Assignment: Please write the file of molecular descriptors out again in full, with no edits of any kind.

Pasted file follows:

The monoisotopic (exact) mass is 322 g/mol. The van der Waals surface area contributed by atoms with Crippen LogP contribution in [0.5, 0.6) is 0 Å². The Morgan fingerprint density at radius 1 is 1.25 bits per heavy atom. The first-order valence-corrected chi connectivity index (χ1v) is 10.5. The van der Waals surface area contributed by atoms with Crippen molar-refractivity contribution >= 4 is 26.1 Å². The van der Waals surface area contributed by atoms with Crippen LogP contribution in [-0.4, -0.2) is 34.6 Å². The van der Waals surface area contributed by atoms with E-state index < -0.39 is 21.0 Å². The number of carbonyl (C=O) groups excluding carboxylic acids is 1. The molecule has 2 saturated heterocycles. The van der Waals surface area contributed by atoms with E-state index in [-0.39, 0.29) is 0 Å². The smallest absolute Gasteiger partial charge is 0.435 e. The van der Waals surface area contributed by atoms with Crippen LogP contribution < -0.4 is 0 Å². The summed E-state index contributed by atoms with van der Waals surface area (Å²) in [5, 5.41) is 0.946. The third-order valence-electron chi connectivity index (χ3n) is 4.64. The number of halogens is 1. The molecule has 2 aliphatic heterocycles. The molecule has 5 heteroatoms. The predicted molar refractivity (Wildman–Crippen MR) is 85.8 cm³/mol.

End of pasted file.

The monoisotopic (exact) mass is 322 g/mol. The van der Waals surface area contributed by atoms with Crippen LogP contribution in [0.5, 0.6) is 0 Å². The Morgan fingerprint density at radius 1 is 1.25 bits per heavy atom. The first-order valence-corrected chi connectivity index (χ1v) is 10.5. The van der Waals surface area contributed by atoms with Crippen molar-refractivity contribution >= 4 is 26.1 Å². The van der Waals surface area contributed by atoms with Crippen LogP contribution in [-0.4, -0.2) is 34.6 Å². The van der Waals surface area contributed by atoms with E-state index < -0.39 is 21.0 Å². The number of carbonyl (C=O) groups excluding carboxylic acids is 1. The molecule has 2 saturated heterocycles. The van der Waals surface area contributed by atoms with E-state index in [-0.39, 0.29) is 0 Å². The smallest absolute Gasteiger partial charge is 0.435 e. The van der Waals surface area contributed by atoms with Crippen LogP contribution < -0.4 is 0 Å². The summed E-state index contributed by atoms with van der Waals surface area (Å²) in [5, 5.41) is 0.946. The third-order valence-electron chi connectivity index (χ3n) is 4.64. The number of halogens is 1. The molecule has 2 aliphatic heterocycles. The molecule has 5 heteroatoms. The predicted molar refractivity (Wildman–Crippen MR) is 85.8 cm³/mol.